McDonald school will represent Ohio

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Students in Matt Vukovic’s class at Roosevelt Elementary in McDonald listen to a science lesson. The U.S. Department of Education has selected Roosevelt to represent Ohio and the nation’s fourth-graders on the National Assessment of Educational Progress. The test will be given to them Tuesday.

By Denise Dick


The knowledge of math and reading of Roosevelt Elementary School fourth-graders will represent Ohio on a national assessment.

Principal Dave Vecchione said the school learned from the Ohio Department of Education last summer that it was selected to represent the state on the National Assessment of Educational Progress. Students will take the test Tuesday.

“It’s an honor and a privilege,” the principal said.

NAEP is the largest nationally representative assessment of what the nation’s students know and can do, according to its website.

Vecchione said Roosevelt was selected because its size and demographics fit the profile of what the program needed.

Students know they’re taking a test this week but don’t fully understand its meaning.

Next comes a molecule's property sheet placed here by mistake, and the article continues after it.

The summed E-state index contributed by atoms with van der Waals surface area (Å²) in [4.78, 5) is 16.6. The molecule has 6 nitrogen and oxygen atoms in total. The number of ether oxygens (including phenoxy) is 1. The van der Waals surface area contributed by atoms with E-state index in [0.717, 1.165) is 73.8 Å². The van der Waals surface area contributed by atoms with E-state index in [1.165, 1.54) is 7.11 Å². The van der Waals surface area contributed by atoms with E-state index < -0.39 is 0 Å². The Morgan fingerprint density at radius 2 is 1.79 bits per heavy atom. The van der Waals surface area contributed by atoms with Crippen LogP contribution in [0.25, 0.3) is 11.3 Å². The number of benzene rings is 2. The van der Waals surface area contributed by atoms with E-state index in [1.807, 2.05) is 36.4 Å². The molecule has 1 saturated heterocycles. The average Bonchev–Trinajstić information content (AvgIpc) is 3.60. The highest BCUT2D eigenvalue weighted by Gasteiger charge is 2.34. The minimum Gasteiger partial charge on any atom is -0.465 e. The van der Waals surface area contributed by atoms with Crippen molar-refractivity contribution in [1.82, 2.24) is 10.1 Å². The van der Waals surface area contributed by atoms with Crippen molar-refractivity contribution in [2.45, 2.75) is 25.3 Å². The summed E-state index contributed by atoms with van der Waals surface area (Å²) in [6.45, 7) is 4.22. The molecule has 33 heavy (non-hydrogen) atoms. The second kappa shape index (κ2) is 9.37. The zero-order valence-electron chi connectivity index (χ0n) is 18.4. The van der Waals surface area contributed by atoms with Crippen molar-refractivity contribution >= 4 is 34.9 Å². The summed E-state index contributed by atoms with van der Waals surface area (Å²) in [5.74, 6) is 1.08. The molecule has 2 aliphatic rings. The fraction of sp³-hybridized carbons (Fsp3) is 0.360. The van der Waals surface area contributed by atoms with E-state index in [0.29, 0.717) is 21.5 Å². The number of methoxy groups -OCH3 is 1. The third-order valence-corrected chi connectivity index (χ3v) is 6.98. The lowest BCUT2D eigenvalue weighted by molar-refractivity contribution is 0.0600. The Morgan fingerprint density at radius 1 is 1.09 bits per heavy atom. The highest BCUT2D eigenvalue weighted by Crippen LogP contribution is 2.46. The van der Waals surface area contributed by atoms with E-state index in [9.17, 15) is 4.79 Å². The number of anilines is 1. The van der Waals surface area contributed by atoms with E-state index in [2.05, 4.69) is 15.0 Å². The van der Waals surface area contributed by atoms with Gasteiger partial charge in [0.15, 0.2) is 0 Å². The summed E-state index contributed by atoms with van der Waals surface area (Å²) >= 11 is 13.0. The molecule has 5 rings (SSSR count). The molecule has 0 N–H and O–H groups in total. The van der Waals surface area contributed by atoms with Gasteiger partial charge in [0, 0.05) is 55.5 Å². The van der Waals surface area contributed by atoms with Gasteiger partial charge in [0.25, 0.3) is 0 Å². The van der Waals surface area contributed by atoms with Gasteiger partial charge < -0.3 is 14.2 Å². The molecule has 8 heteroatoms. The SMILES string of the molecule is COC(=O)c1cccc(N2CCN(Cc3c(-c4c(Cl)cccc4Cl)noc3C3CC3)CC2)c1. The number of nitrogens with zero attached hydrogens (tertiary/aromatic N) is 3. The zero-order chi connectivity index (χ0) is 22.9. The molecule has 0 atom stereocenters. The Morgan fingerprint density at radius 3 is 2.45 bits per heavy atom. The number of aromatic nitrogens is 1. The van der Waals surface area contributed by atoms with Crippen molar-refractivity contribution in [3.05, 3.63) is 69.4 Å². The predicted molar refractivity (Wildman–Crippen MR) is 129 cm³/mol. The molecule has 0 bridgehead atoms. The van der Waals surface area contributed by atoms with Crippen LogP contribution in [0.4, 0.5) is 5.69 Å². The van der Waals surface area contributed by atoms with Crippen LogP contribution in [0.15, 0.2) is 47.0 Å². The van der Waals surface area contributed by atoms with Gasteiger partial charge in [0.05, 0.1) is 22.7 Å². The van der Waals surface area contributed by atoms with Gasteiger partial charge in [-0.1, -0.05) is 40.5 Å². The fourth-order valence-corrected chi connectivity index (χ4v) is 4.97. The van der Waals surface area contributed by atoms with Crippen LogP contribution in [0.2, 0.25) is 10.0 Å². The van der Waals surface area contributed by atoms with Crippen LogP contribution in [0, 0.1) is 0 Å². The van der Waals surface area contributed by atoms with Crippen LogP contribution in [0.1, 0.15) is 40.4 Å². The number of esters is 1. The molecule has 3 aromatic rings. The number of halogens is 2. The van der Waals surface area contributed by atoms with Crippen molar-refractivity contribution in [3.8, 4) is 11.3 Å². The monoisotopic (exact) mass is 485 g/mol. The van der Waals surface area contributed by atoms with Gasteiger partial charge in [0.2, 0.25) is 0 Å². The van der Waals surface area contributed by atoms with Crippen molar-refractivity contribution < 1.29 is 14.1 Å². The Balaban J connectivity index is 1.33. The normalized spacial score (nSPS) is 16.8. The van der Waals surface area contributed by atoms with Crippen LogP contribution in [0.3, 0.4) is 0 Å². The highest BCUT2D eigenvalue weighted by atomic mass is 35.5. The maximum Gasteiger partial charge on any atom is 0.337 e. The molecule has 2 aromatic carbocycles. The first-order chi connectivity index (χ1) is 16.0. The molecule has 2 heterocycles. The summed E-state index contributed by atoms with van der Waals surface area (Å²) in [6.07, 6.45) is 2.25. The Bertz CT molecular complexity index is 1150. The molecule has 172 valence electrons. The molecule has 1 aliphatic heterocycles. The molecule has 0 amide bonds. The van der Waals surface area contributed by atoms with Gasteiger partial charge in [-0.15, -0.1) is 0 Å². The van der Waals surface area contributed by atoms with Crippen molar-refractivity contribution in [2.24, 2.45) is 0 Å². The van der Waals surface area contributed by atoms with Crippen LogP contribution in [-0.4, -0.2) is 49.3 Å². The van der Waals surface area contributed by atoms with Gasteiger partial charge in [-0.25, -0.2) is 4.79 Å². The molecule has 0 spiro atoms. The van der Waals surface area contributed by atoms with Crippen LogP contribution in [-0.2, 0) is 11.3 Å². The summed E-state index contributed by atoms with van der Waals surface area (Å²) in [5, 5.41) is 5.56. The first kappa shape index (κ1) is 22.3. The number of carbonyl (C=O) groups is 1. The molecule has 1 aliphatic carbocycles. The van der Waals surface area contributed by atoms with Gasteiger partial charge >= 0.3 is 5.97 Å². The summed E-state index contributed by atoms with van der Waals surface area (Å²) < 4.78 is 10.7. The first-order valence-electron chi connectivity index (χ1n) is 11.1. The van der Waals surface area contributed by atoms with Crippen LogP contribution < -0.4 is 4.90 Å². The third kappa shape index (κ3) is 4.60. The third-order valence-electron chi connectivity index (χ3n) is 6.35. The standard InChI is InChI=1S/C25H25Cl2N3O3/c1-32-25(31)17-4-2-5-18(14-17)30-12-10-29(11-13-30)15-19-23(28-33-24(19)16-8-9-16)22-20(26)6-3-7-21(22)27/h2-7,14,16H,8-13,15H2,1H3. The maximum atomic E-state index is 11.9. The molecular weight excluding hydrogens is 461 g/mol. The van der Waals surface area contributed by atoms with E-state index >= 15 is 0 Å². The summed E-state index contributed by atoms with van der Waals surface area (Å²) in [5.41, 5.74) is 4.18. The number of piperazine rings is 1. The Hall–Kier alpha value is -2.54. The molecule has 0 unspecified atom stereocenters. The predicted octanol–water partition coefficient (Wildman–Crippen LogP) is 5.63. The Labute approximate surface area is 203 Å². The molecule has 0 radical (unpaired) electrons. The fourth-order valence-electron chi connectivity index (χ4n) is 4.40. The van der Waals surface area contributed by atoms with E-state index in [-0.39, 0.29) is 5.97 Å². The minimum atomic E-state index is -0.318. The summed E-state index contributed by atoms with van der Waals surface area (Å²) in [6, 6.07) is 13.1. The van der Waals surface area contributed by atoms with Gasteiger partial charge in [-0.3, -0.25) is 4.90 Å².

On a visit to a class last week, Vecchione talked about it and how they’re representing Ohio.

“That’s awesome,” one student said.

The students’ scores won’t be public. When NAEP releases the report card showing students’ knowledge across different states, grade levels and subject areas, Roosevelt’s scores will be included as part of Northeast Ohio.

But Vecchione believes the students will fare well.

Three years ago, the school was designated effective on its state report card. That improved to excellent the following year and to excellent with distinction on the most recent report card.

Matt Vukovic, one of the school’s three fourth-grade teachers, agreed.

“I think we’re all pretty excited,” the teacher said.

He expects students will do well.

“We believe in what we’re doing,” Vukovic said.

Roosevelt includes 473 students in kindergarten through sixth grade, including 77 fourth-graders.

The school prepared student information to submit to the U.S. Department of Education before the tests. The information includes statistics about students with disabilities, those who are on an individual education plan and those who are economically disadvantaged.

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